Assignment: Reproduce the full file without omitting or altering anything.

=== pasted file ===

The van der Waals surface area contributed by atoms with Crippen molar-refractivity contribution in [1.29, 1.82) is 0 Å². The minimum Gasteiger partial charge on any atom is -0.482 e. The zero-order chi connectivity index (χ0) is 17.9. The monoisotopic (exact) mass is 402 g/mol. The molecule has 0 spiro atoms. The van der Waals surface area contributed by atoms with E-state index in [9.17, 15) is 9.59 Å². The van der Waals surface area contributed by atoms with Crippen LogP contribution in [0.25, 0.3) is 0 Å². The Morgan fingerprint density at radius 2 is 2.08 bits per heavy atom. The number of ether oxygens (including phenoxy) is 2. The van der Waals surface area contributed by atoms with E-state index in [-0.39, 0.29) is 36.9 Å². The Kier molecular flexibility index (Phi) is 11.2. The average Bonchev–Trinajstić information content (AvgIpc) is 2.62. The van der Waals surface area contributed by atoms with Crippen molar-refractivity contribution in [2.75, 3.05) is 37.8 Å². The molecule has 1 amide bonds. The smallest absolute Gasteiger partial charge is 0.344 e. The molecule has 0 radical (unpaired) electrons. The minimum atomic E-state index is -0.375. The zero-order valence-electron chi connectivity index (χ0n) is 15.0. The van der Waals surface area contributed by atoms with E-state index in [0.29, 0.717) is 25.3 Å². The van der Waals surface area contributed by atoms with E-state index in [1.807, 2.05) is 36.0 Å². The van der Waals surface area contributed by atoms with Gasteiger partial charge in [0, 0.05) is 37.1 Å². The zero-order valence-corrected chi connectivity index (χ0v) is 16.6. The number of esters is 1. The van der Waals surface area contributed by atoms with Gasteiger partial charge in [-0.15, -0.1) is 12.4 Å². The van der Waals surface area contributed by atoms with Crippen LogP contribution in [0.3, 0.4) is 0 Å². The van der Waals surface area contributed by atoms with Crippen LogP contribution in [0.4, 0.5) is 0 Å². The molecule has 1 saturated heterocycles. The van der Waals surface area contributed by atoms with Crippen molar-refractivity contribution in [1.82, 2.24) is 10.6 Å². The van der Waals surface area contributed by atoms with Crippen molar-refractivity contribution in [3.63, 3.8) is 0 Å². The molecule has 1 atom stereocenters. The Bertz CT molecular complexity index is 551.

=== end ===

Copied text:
The van der Waals surface area contributed by atoms with Crippen molar-refractivity contribution in [1.29, 1.82) is 0 Å². The minimum Gasteiger partial charge on any atom is -0.482 e. The zero-order chi connectivity index (χ0) is 17.9. The monoisotopic (exact) mass is 402 g/mol. The molecule has 0 spiro atoms. The van der Waals surface area contributed by atoms with E-state index in [9.17, 15) is 9.59 Å². The van der Waals surface area contributed by atoms with Crippen LogP contribution in [0.25, 0.3) is 0 Å². The Morgan fingerprint density at radius 2 is 2.08 bits per heavy atom. The number of ether oxygens (including phenoxy) is 2. The van der Waals surface area contributed by atoms with E-state index in [-0.39, 0.29) is 36.9 Å². The Kier molecular flexibility index (Phi) is 11.2. The average Bonchev–Trinajstić information content (AvgIpc) is 2.62. The van der Waals surface area contributed by atoms with Crippen molar-refractivity contribution in [2.75, 3.05) is 37.8 Å². The molecule has 1 amide bonds. The smallest absolute Gasteiger partial charge is 0.344 e. The molecule has 0 radical (unpaired) electrons. The minimum atomic E-state index is -0.375. The zero-order valence-electron chi connectivity index (χ0n) is 15.0. The van der Waals surface area contributed by atoms with E-state index in [0.29, 0.717) is 25.3 Å². The van der Waals surface area contributed by atoms with E-state index in [1.807, 2.05) is 36.0 Å². The van der Waals surface area contributed by atoms with Gasteiger partial charge in [0, 0.05) is 37.1 Å². The zero-order valence-corrected chi connectivity index (χ0v) is 16.6. The number of esters is 1. The van der Waals surface area contributed by atoms with Gasteiger partial charge in [-0.15, -0.1) is 12.4 Å². The van der Waals surface area contributed by atoms with Crippen LogP contribution in [0.3, 0.4) is 0 Å². The van der Waals surface area contributed by atoms with Crippen LogP contribution in [0.4, 0.5) is 0 Å². The molecule has 1 saturated heterocycles. The van der Waals surface area contributed by atoms with Crippen molar-refractivity contribution in [1.82, 2.24) is 10.6 Å². The van der Waals surface area contributed by atoms with Crippen molar-refractivity contribution in [3.63, 3.8) is 0 Å². The molecule has 1 atom stereocenters. The Bertz CT molecular complexity index is 551.